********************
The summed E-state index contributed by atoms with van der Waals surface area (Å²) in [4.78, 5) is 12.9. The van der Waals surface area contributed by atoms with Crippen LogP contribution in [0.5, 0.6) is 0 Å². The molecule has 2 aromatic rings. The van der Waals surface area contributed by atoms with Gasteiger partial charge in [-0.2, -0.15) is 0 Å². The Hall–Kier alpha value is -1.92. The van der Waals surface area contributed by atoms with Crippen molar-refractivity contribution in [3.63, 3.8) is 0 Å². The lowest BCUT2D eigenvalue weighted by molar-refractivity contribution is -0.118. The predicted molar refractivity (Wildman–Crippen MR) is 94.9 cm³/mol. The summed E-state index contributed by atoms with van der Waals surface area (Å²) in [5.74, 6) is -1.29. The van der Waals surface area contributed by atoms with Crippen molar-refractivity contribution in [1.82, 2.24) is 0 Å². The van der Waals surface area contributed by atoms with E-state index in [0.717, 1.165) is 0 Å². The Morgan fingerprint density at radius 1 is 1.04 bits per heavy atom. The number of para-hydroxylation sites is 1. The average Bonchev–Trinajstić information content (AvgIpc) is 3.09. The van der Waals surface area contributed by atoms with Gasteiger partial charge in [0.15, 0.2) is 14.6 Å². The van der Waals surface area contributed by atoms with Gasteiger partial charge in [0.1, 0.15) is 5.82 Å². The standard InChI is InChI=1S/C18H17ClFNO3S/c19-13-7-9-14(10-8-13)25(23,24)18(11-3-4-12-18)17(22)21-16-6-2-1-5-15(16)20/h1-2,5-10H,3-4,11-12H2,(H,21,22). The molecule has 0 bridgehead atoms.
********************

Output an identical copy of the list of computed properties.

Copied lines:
The summed E-state index contributed by atoms with van der Waals surface area (Å²) in [4.78, 5) is 12.9. The van der Waals surface area contributed by atoms with Crippen LogP contribution in [0.5, 0.6) is 0 Å². The molecule has 2 aromatic rings. The van der Waals surface area contributed by atoms with Gasteiger partial charge in [-0.2, -0.15) is 0 Å². The Hall–Kier alpha value is -1.92. The van der Waals surface area contributed by atoms with Crippen molar-refractivity contribution in [3.63, 3.8) is 0 Å². The lowest BCUT2D eigenvalue weighted by molar-refractivity contribution is -0.118. The predicted molar refractivity (Wildman–Crippen MR) is 94.9 cm³/mol. The summed E-state index contributed by atoms with van der Waals surface area (Å²) in [5.74, 6) is -1.29. The van der Waals surface area contributed by atoms with Crippen molar-refractivity contribution in [1.82, 2.24) is 0 Å². The van der Waals surface area contributed by atoms with E-state index in [0.717, 1.165) is 0 Å². The Morgan fingerprint density at radius 1 is 1.04 bits per heavy atom. The number of para-hydroxylation sites is 1. The average Bonchev–Trinajstić information content (AvgIpc) is 3.09. The van der Waals surface area contributed by atoms with Gasteiger partial charge in [0.15, 0.2) is 14.6 Å². The van der Waals surface area contributed by atoms with Gasteiger partial charge in [0.1, 0.15) is 5.82 Å². The standard InChI is InChI=1S/C18H17ClFNO3S/c19-13-7-9-14(10-8-13)25(23,24)18(11-3-4-12-18)17(22)21-16-6-2-1-5-15(16)20/h1-2,5-10H,3-4,11-12H2,(H,21,22). The molecule has 0 bridgehead atoms.